Eighty years after its founding as one of the first prosumer publications for the then-expensive hobby of photography, Popular Photography is ceasing both print and online operations following the next issue.
Modeled after Popular Mechanics and similar periodicals, many factors did them in: the confluence of phone cameras, the shift to video, the demise of print, the ubiquity of free how-to guides and consumer reviews, and tepid attempts to stay relevant as media moved from print to web to mobile.
Jeff Wignall, a photo magazine contributor for 40 years, told PetaPixel that management at parent company Bonnier was also to blame, saying the magazine's cause of death "is partly that the parent company just did not see the value of a photography magazine." He added:
Cell phone cameras, you have to admit, played a big part in this, but if Bonnier wanted to save the photo magazine there were ways to do it. Their website was very lame, they started it up at one point, and seemed like they had a lot of energy flowing into it for a while but that was several years ago. Then they seemed to have abandoned the website and the only way, ironically, for a print magazine to survive is if it has a good partnership with an online edition of the magazine. Without that there is a sort of breakdown in communication between the print reader and the online person.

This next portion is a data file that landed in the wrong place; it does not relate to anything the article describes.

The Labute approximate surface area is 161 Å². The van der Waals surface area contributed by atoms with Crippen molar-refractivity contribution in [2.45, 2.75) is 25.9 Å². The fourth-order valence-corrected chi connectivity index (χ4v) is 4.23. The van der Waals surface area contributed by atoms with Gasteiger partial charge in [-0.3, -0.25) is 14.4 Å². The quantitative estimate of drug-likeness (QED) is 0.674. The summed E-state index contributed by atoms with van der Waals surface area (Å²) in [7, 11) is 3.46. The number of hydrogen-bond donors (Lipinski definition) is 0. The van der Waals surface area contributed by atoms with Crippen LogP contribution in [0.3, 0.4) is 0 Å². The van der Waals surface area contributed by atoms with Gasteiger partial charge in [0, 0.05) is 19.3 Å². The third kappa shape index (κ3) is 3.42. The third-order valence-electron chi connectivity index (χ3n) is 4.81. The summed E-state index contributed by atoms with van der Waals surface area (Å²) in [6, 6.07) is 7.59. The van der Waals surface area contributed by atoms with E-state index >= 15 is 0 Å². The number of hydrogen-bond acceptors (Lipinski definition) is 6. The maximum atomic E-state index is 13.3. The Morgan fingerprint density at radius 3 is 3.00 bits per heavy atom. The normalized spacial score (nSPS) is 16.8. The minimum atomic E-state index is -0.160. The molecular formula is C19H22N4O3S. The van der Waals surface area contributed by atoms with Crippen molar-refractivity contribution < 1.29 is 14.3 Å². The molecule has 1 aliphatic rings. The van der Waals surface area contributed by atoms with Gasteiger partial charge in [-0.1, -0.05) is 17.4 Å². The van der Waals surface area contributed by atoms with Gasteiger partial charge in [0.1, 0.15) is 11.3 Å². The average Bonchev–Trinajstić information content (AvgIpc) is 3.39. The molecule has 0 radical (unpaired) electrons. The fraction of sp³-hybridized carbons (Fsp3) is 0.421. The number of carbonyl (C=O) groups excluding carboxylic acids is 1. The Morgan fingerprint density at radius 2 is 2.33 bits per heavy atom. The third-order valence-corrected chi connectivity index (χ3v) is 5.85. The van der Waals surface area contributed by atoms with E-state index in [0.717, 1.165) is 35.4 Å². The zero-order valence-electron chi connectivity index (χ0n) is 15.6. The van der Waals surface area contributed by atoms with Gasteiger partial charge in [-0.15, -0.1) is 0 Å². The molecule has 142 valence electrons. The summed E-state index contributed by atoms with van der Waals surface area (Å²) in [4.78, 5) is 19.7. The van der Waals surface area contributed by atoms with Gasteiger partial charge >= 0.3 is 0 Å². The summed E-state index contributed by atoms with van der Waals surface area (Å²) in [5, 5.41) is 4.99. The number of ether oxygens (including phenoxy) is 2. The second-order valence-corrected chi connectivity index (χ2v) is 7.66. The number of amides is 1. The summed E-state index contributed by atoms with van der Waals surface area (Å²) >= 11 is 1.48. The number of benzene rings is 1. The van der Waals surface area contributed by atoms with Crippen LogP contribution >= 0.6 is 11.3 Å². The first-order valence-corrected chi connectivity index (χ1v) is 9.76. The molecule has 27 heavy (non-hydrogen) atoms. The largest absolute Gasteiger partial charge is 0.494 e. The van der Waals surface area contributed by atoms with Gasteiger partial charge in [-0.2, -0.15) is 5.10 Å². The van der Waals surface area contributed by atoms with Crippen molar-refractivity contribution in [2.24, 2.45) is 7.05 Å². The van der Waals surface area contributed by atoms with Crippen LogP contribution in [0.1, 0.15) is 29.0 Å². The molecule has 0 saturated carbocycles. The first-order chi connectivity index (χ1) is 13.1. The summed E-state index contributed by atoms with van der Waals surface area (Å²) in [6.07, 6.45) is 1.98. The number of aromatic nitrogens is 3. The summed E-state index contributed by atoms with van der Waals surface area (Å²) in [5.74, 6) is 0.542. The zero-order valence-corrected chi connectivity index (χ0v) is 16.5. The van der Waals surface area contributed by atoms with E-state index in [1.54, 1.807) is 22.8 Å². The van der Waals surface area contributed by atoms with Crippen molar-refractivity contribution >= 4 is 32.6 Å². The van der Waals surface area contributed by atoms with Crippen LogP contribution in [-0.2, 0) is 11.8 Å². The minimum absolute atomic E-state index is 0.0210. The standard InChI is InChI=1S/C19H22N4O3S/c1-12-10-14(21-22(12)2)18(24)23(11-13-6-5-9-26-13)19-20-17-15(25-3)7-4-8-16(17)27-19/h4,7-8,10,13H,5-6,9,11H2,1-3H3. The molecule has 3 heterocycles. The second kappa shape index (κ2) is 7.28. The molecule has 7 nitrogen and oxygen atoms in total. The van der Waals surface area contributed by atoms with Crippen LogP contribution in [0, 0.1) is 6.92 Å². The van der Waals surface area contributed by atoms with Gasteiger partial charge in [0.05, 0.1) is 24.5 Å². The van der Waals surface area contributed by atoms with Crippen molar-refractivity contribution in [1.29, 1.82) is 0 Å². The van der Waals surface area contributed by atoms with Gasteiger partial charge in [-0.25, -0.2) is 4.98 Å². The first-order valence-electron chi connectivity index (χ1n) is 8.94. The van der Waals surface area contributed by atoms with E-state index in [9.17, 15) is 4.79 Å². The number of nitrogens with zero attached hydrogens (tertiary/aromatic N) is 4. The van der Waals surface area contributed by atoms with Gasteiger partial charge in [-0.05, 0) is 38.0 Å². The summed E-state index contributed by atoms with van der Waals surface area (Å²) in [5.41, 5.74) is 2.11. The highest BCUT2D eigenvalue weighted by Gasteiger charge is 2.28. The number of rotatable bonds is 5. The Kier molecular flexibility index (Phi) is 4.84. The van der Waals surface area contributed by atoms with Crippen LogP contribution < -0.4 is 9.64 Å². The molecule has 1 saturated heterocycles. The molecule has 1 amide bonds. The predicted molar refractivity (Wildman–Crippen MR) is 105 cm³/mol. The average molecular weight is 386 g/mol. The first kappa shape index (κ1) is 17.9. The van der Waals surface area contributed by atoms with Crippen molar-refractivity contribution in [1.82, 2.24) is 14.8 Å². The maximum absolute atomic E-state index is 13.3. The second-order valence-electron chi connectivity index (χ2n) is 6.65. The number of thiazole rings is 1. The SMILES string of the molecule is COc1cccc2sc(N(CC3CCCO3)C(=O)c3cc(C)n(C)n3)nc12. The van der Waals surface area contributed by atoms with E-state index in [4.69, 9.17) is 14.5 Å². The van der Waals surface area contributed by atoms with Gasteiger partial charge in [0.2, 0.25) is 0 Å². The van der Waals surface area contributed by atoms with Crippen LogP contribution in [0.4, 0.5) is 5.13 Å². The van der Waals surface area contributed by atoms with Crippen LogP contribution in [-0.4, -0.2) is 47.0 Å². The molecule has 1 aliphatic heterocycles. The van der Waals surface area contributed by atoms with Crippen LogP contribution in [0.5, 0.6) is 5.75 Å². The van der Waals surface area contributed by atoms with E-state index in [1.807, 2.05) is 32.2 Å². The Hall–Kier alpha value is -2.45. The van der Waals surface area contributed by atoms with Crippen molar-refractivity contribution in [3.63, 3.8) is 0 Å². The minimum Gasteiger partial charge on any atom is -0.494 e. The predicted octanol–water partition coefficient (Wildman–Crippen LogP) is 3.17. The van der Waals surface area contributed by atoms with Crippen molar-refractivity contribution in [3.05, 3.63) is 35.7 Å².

Here is the winner of their final readers' contest, shot by Aaron Feinberg. The news gives it additional symbolism.
• Popular Photography is Dead After 80 Years as a Top Photo Magazine (PetaPixel)
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